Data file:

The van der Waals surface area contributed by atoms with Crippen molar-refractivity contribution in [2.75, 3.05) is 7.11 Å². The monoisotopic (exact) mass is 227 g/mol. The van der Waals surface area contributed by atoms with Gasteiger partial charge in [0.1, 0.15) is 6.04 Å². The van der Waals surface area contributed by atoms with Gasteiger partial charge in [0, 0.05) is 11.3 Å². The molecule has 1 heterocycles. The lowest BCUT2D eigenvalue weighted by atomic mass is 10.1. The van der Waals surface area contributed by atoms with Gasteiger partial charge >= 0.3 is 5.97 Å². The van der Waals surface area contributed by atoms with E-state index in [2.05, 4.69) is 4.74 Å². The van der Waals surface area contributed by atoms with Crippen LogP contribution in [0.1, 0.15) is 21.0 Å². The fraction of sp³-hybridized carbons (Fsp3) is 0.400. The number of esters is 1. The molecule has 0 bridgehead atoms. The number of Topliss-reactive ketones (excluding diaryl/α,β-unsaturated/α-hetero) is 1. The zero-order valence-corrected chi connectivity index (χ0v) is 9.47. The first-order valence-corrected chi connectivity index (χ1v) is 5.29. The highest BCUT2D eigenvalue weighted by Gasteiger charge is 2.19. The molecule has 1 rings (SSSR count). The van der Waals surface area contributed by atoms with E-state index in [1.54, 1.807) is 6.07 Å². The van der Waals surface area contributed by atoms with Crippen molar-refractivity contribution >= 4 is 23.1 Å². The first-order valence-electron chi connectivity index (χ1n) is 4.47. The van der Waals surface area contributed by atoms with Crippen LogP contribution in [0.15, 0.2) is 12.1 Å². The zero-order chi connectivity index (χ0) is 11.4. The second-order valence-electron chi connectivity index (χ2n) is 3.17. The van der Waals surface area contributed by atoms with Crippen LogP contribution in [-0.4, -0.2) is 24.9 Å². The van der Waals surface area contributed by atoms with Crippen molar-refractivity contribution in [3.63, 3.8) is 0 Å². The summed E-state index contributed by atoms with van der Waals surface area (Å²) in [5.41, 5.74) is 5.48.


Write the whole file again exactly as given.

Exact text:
The van der Waals surface area contributed by atoms with Crippen molar-refractivity contribution in [2.75, 3.05) is 7.11 Å². The monoisotopic (exact) mass is 227 g/mol. The van der Waals surface area contributed by atoms with Gasteiger partial charge in [0.1, 0.15) is 6.04 Å². The van der Waals surface area contributed by atoms with Gasteiger partial charge in [0, 0.05) is 11.3 Å². The molecule has 1 heterocycles. The lowest BCUT2D eigenvalue weighted by atomic mass is 10.1. The van der Waals surface area contributed by atoms with Gasteiger partial charge >= 0.3 is 5.97 Å². The van der Waals surface area contributed by atoms with E-state index in [2.05, 4.69) is 4.74 Å². The van der Waals surface area contributed by atoms with Crippen LogP contribution in [0.1, 0.15) is 21.0 Å². The fraction of sp³-hybridized carbons (Fsp3) is 0.400. The number of esters is 1. The molecule has 0 bridgehead atoms. The number of Topliss-reactive ketones (excluding diaryl/α,β-unsaturated/α-hetero) is 1. The zero-order valence-corrected chi connectivity index (χ0v) is 9.47. The first-order valence-corrected chi connectivity index (χ1v) is 5.29. The highest BCUT2D eigenvalue weighted by Gasteiger charge is 2.19. The molecule has 1 rings (SSSR count). The van der Waals surface area contributed by atoms with E-state index in [1.54, 1.807) is 6.07 Å². The van der Waals surface area contributed by atoms with Crippen molar-refractivity contribution >= 4 is 23.1 Å². The first-order valence-electron chi connectivity index (χ1n) is 4.47. The van der Waals surface area contributed by atoms with Crippen LogP contribution in [0.15, 0.2) is 12.1 Å². The zero-order chi connectivity index (χ0) is 11.4. The second-order valence-electron chi connectivity index (χ2n) is 3.17. The van der Waals surface area contributed by atoms with Crippen LogP contribution in [-0.4, -0.2) is 24.9 Å². The van der Waals surface area contributed by atoms with Crippen molar-refractivity contribution in [3.63, 3.8) is 0 Å². The summed E-state index contributed by atoms with van der Waals surface area (Å²) in [5.41, 5.74) is 5.48.